BERLIN (AP):Bayern Munich ground out a 3-1 win at Stuttgart and provisionally opened an eight-point lead to move closer to an unprecedented fourth straight Bundesliga title yesterday.”We need another three wins and a draw to achieve something very special, something no team in Germany ever achieved,” Bayern coach Pep Guardiola said.An own goal from Georg Niedermeier got the defending champions under way in the 31st minute and David Alaba made it 2-0 in the 52nd.Daniel Didavi pulled one back in unorthodox fashion in the 63rd, scooping the ball while on the ground over the helpless Manuel Neuer. Didavi did not have time to get up from his previous attempt.Bayern substitute Douglas Costa sealed it in the 89th with a shot inside the left post.Borussia Dortmund can restore the five-point gap today with a win at Schalke in the Ruhr derby. Five rounds remain after the weekend’s games.”I always watch Bundesliga on Sundays,” Bayern chairman Karl-Heinz Rummenigge said. “But I rely on Bayern Munich and not Borussia Dortmund.”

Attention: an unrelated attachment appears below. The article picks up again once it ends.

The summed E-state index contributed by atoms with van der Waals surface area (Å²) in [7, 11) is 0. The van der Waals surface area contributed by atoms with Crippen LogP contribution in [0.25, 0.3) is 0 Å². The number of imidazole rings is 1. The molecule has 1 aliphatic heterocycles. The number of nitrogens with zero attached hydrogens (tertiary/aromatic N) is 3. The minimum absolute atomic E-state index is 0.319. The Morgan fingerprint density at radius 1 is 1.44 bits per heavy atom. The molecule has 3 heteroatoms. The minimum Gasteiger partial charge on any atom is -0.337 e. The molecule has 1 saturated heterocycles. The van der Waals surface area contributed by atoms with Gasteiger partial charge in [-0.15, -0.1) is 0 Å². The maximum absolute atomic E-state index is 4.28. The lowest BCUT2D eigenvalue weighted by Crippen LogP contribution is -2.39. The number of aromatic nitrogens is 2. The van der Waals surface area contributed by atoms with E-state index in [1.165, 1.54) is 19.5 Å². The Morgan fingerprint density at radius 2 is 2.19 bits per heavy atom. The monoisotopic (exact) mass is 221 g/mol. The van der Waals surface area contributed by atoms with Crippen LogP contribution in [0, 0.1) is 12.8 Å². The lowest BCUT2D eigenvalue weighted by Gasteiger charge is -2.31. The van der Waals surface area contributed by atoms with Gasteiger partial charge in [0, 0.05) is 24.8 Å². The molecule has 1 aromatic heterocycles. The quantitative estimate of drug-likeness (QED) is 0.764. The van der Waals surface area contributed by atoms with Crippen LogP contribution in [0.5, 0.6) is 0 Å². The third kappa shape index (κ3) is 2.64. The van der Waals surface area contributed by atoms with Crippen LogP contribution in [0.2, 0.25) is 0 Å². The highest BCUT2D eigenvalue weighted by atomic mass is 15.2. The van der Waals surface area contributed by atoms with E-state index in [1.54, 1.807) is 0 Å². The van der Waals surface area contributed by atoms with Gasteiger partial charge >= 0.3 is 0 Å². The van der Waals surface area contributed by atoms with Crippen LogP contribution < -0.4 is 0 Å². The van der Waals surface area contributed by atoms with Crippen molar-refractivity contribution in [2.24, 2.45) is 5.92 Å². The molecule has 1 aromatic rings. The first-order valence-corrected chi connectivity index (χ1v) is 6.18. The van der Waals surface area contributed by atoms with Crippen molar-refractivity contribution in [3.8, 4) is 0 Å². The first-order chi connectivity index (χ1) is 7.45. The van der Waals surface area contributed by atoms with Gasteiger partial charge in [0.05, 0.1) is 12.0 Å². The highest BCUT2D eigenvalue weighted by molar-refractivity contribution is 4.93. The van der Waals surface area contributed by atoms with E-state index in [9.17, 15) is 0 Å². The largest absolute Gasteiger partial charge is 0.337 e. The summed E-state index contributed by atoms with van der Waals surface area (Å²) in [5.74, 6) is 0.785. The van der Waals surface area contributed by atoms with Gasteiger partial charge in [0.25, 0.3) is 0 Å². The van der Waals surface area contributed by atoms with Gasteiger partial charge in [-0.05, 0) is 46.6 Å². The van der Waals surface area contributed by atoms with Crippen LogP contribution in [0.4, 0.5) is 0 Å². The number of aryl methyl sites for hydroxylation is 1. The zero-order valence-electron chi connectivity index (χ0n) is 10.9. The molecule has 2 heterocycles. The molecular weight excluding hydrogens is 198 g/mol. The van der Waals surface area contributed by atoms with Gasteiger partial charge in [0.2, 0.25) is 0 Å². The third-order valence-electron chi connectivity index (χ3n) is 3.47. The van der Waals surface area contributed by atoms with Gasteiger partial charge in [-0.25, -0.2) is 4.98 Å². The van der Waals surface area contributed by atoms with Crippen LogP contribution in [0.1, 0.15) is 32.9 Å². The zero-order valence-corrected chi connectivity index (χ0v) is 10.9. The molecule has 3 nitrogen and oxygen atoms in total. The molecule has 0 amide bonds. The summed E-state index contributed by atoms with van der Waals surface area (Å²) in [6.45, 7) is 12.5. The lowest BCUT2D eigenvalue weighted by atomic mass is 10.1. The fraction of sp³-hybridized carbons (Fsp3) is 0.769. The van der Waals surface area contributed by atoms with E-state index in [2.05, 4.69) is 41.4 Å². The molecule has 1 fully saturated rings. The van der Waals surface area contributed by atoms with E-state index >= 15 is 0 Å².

AD Quality Auto 360p 720p 1080p Top articles1/5READ MOREBasketball roundup: Sierra Canyon, Birmingham set to face off in tournament quarterfinalsHis overhead includes gasoline for his truck and for lawn mowers, edgers, blowers and rototillers; fertilizer; tools and tool sharpening; liability insurance; wages for his helpers – and his own salary and profits. A painting contractor who never gave a thought to performing an on-site estimate now thinks twice. His industry has been hit hard in the aftermath of Hurricane Katrina, when the price of raw materials increased. “We would give a lot of free estimates for repeat customers, but people who are calling who we haven’t worked for before – for a relatively small job, we would have to think about that,” said Maria Trafecanty, who works at Joseph Anthony Painting. The rate for the second caller likely would be quoted over the phone. Trafecanty said higher gas prices must be factored into materials costs. Filling up the truck costs $60 to $100, and since the hurricane paint manufacturers have raised prices 10 percent, and the cost of some materials such as plastic dropcloths has tripled. The average price for a gallon of regular unleaded gas in Santa Clarita has risen from $2.89 a month ago to $3.34 today, according to a monthly price survey conducted by the Automobile Club of Southern California. SANTA CLARITA – As gasoline prices continue their climb, people who provide everyday services are raising prices to stay afloat. Some have already tacked on the additional charge, others will soon. “I may have to raise (my prices) $5 to $10 a month a home,” said Raul Garibay, a gardener and landscaper who charges $80 a month and up, but plans to raise the price in a week or so. “Gas is way too high.” Garibay routinely visits 19 to 26 houses a day, starting at 7 a.m. and ending around 5 p.m. Across the state, the average price in May was $3.38, up from $2.86 in April. Nationally, the average price is $2.94. While people can choose to cut their own lawns or paint their own homes, some older folks are unable to hop in the car to run errands or drive to the doctor. Like a taxi driver, caregiver Phyllis Miller, 68, has been forced to tack on fees for gas based on the distance covered. Most of her clients are elderly people who are disabled and get by on fixed incomes. She has begun charging an extra $5 for outings of a mile or two, $7.50 for distances of 5 to 10 miles and $10 for more than 10 miles. The end may not be in sight. “I have tried not to increase my hourly wage, but if gas prices get worse I will have to do that,” she said. “I’m on a fixed income too.” On Monday, Miller chauffeured an 82-year-old Newhall woman to a doctor in Valencia, and later, to a drugstore in Canyon Country. The woman paid $12.50 for service that months ago would have been complimentary. Seniors are not the only ones stymied by the high cost of visiting the doctor. More patients have been riding the bus to reach the Samuel Dixon Family Health Center in Val Verde, which provides services on a sliding scale. The center’s patients hail from Newhall, Canyon Country and Val Verde. Patients travel from the San Fernando Valley and Glendale to reach the center’s Canyon Country facility, and some have been rationing the privilege. “We have a lot of patients not showing because of the economy, because they don’t have a way to get here,” said Silvia Sanchez, the clinic’s supervisor. “Either they pay the doctor or they pay gas. They say, `We’re waiting for another two weeks to go.”‘ Sanchez said this scenario has been common recently, and some patients who must return to discuss lab results postpone the appointment. The pattern has been repeated among some clients of the Santa Clarita Valley Food Pantry, who are eligible to pick up food twice a month, but who only visit once a month because they cannot afford to make the trip, said Belinda Crawford, the pantry’s executive director. email@example.com (661) 257-5255160Want local news?Sign up for the Localist and stay informed Something went wrong. Please try again.subscribeCongratulations! You’re all set!